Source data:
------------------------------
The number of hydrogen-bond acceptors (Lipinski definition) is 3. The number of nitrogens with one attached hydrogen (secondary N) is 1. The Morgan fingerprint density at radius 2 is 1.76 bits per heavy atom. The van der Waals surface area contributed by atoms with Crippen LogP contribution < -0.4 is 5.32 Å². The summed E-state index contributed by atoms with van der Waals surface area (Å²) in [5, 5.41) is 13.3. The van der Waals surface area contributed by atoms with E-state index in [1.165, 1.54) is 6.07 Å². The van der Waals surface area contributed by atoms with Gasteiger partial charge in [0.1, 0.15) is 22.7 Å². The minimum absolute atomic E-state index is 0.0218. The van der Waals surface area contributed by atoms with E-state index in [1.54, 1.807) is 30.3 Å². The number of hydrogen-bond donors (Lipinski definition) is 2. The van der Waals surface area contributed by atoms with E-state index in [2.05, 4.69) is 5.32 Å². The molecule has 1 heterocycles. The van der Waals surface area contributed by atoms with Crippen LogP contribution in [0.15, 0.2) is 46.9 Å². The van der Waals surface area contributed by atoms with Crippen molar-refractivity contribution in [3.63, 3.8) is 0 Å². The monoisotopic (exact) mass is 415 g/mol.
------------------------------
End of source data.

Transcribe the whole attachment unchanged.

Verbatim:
The number of hydrogen-bond acceptors (Lipinski definition) is 3. The number of nitrogens with one attached hydrogen (secondary N) is 1. The Morgan fingerprint density at radius 2 is 1.76 bits per heavy atom. The van der Waals surface area contributed by atoms with Crippen LogP contribution < -0.4 is 5.32 Å². The summed E-state index contributed by atoms with van der Waals surface area (Å²) in [5, 5.41) is 13.3. The van der Waals surface area contributed by atoms with E-state index in [1.165, 1.54) is 6.07 Å². The van der Waals surface area contributed by atoms with Gasteiger partial charge in [0.1, 0.15) is 22.7 Å². The minimum absolute atomic E-state index is 0.0218. The van der Waals surface area contributed by atoms with E-state index in [1.54, 1.807) is 30.3 Å². The number of hydrogen-bond donors (Lipinski definition) is 2. The van der Waals surface area contributed by atoms with E-state index in [2.05, 4.69) is 5.32 Å². The molecule has 1 heterocycles. The van der Waals surface area contributed by atoms with Crippen LogP contribution in [0.15, 0.2) is 46.9 Å². The van der Waals surface area contributed by atoms with Crippen molar-refractivity contribution in [3.63, 3.8) is 0 Å². The monoisotopic (exact) mass is 415 g/mol.